Any number of concerns are on our radar as we plan our next trip, from serious issues like how destinations are working to mitigate tourists’ environmental impact to inconveniences like months-long passport wait times. In this column, our travel expert, Jen Murphy, will be addressing your questions about how to navigate the world.
I heard about the Americans who were kidnapped recently in Mexico near the U.S. border, and I’ve been reading a lot of news about an increase in crime in Mexico in general. Now I’m worried about my spring-break plans to Baja. I’ll probably still go—but I’m concerned. Is the media making a big deal out of a few isolated incidents? How risky is it to travel down there? —On the Fence
Spring Break season has officially kicked off, but like you, some Americans are rethinking their south-of-the-border travel plans after recent reports of border crime in Mexico and a new U.S. State Department warning for Costa Rica.
On March 3, four Americans on a medical tourism trip were caught in a drug-cartel shoot-out as they crossed the border from Brownsville, Texas, into Matamoros, Mexico. Two were killed and two were kidnapped but later released; they returned to the U.S. last week. The incident put a spotlight on violence that continues to happen in a country that attracted more than 33 million international tourists last year.
The State Department has a do-not-travel advisory (level four—its most severe warning) in place for six of Mexico’s 32 states, including Tamaulipas, where Matamoros is located. Seven states, including Guanajuato, where the Unesco World Heritage site of San Miguel de Allende is located, have level-three warnings, which advises Americans to reconsider travel due to local crime and/or the possibility of kidnapping.
Although Baja California Norte is also listed as level three—worth noting for anyone who plans to drive from the U.S. down to destinations on the peninsula, including the Pacific surfing mecca of Ensenada (85 miles south of San Diego)—the southern Baja area of Los Cabos is listed as level two (exercise increased caution).
Jalisco, home to Puerto Vallarta and the nearby Riviera Nayarit, is also listed as level three, because the state is the center of operations for a cartel, although most violence here has occurred in the countryside, far from the gated Punta Mita community and the nearby surf town of Sayulita.
In greater Cancún, a frequented destination in the Caribbean-adjacent state of Quintana Roo, a level-two advisory warns of potential crime and kidnapping. This is also the case for Mexico City.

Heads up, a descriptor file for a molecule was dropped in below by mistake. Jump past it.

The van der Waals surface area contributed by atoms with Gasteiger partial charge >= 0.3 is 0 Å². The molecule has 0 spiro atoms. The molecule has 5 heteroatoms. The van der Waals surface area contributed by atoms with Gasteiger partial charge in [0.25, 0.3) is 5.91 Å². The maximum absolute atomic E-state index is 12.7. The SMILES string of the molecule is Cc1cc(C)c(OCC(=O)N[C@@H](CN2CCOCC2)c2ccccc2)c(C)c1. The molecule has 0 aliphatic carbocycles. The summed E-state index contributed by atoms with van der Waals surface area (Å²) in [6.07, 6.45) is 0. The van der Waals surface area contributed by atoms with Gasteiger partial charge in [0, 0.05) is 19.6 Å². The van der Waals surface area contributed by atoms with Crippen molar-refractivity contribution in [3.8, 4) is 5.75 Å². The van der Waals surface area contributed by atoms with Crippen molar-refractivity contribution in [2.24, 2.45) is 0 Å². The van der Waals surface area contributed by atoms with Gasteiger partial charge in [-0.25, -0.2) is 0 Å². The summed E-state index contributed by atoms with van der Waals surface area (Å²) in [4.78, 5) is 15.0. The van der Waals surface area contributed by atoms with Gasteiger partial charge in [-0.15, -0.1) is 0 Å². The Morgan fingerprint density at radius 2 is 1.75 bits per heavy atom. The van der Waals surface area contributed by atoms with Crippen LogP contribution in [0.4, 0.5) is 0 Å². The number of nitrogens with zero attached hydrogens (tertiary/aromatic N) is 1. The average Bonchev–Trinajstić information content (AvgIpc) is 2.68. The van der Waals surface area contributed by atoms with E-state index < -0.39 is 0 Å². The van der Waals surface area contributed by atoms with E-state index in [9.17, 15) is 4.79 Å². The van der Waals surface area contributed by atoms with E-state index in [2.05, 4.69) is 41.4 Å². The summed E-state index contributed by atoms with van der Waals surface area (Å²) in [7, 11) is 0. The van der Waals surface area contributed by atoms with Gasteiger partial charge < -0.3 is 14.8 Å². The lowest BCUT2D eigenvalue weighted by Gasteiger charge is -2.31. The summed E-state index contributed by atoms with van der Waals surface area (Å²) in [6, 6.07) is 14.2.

Zachary Rabinor, founder of the travel company Journey Mexico, says that Matamoros is a town known for drug-related gang violence, not as a vacation getaway, and that the State Department has long upheld its do-not-travel warning for the state of Tamaulipas. “Those Americans were not intended targets, but rather caught in the wrong place at the wrong time between two rival groups’ crossfire,” he says.
How Travelers and Tourism Experts Are Looking at Trips to Mexico
Although the recent tragedy occurred far from tourist areas—more than 1,000 miles from Los Cabos, in western Mexico, or Cancún, on the Caribbean coast—it still has some people spooked. Maureen Poschman, who owns a PR firm in Aspen, Colorado, has plans to go to Baja California Sur’s East Cape with her husband and two 17-year-old daughters over spring break and says she’s received worried calls from her mother and concerned texts from her neighbor in light of the news. But she has no intention of canceling. “Mexico is a big country,” she says. “And I always think you’re safer to travel right after some kind of incident. Security is heightened, and chances of another incident so soon are slim.”
Mexico is huge—it’s the 13th largest country in the world in terms of landmass—and can’t be generalized, says Rabinor. To help travelers answer the question of “Is Mexico Safe?,” his team created a comprehensive map, below, and state-by-state analysis of State Department advisories and where there are minimal travel restrictions, which include almost all major tourist areas.
Jacquelyn Sonner of Carmel Valley, California, intends to spend her spring break in San Miguel de Allende with her husband and two children, ages five and eight. The Pilates instructor rationalizes that despite the area’s level-three travel warning, travelers will be safe if they avoid being out after midnight and aren’t there to seek, sell, or consume drugs.
Pierre de Hail, the president of Janus Group Mexico, a risk-management company in Monterrey, Mexico, says he still cautions foreign travelers ahead of visits, even to seemingly safe tourist destinations. “There is a lot of corruption here,” he says. “Everyone is up for sale in Mexico—police, judges—so if you do get into trouble, don’t expect a fair shot.”
More recently, in January, the State Department cautioned tourists against taking app-based ride-share services like Uber in Quintana Roo, where Cancún and Tulum are located, amid a series of incidents where medallion taxi drivers were harassing, and in some cases attacking, ride-share drivers and travelers.
What a Recent Uptick in Crime Means for Costa Rica Travel